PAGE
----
A Child Arrangements Order is a court order that outlines where a child will live, with whom they will spend time, and other specific contact arrangements. It replaces the previous residence and contact orders.

Parents, guardians, step-parents, or anyone with parental responsibility can apply for a Child Arrangements Order. Other individuals, such as grandparents or relatives, may need to obtain permission from the court to apply.

The court considers the child’s best interests, including their wishes and feelings (depending on age and understanding), physical and emotional needs, the effect of any changes, the child’s age, sex, background, and any harm they have suffered or are at risk of suffering.

A Child Arrangements Order typically lasts until the child turns 16, unless specified otherwise by the court. In exceptional cases, it can continue until the child is 18.

Yes, a Child Arrangements Order can be varied or discharged if there is a significant change in circumstances. Either parent or anyone with parental responsibility can apply to the court to modify the order.

If a parent breaches a Child Arrangements Order, the affected party can apply to the court for enforcement. The court may impose penalties, such as fines, community service, or, in severe cases, imprisonment.

Mediation is encouraged as a way to resolve disputes amicably without going to court. Parents are generally required to attend a Mediation Information and Assessment Meeting (MIAM) before applying for a Child Arrangements Order unless an exemption applies.

Yes, a Child Arrangements Order can specify contact arrangements with other family members, such as grandparents, aunts, uncles, or siblings, if it is in the child’s best interests.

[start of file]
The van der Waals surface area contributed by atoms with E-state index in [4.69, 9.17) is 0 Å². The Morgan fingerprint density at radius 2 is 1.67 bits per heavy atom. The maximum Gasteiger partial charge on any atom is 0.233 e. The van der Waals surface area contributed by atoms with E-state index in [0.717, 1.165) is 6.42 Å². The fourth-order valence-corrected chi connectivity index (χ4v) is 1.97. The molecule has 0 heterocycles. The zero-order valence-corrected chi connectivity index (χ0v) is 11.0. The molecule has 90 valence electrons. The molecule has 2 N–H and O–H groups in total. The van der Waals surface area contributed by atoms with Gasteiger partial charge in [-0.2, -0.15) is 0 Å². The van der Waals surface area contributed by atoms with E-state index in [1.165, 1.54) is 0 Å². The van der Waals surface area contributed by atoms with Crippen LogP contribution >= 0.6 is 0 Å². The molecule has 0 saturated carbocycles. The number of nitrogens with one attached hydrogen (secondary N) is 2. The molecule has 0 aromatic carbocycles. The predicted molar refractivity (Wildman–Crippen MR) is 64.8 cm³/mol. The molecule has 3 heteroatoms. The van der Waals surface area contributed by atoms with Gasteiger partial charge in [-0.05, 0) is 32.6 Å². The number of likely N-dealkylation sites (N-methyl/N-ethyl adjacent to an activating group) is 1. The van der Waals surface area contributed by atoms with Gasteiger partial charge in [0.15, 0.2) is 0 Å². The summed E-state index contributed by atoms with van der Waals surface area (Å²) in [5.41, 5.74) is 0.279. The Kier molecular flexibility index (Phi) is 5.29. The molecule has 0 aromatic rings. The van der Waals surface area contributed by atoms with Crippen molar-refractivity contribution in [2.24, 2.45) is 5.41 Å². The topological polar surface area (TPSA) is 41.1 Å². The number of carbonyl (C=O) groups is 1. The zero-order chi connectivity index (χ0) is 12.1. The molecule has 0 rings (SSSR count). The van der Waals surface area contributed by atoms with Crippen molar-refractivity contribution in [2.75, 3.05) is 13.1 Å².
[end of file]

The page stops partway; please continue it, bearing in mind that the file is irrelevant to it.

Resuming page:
The process involves filing an application with the family court, attending an MIAM (unless exempt), and proceeding through the court’s assessment, which may include hearings and involvement from CAFCASS. The court will make a decision based on the child’s best interests.

CAFCASS (Children and Family Court Advisory and Support Service) plays a key role in assessing the child’s welfare and advising the court. CAFCASS officers may speak with the child, parents, and other relevant parties and provide a report with recommendations to the court.

Disclaimer

This site contains general legal information but does not constitute professional legal advice for your particular situation. Persuing this glossary does not create an attorney-client or legal adviser relationship. If you have specific questions, please consult a qualified attorney licensed in your jurisdiction.

This glossary post was last updated: 11th July 2024.

Cite Term

To help you cite our definitions in your bibliography, here is the proper citation layout for the three major formatting styles, with all of the relevant information filled in.

  • Page URL:https://dlssolicitors.com/define/child-arrangements-order/
  • Modern Language Association (MLA):Child Arrangements Order. dlssolicitors.com. DLS Solicitors. July 14 2024 https://dlssolicitors.com/define/child-arrangements-order/.
  • Chicago Manual of Style (CMS):Child Arrangements Order. dlssolicitors.com. DLS Solicitors. https://dlssolicitors.com/define/child-arrangements-order/ (accessed: July 14 2024).
  • American Psychological Association (APA):Child Arrangements Order. dlssolicitors.com. Retrieved July 14 2024, from dlssolicitors.com website: https://dlssolicitors.com/define/child-arrangements-order/
Avatar of DLS Solicitors
DLS Solicitors : Family Law Solicitors

Our team of professionals are based in Alderley Edge, Cheshire. We offer clear, specialist legal advice in all matters relating to Family Law, Wills, Trusts, Probate, Lasting Power of Attorney and Court of Protection.

All author posts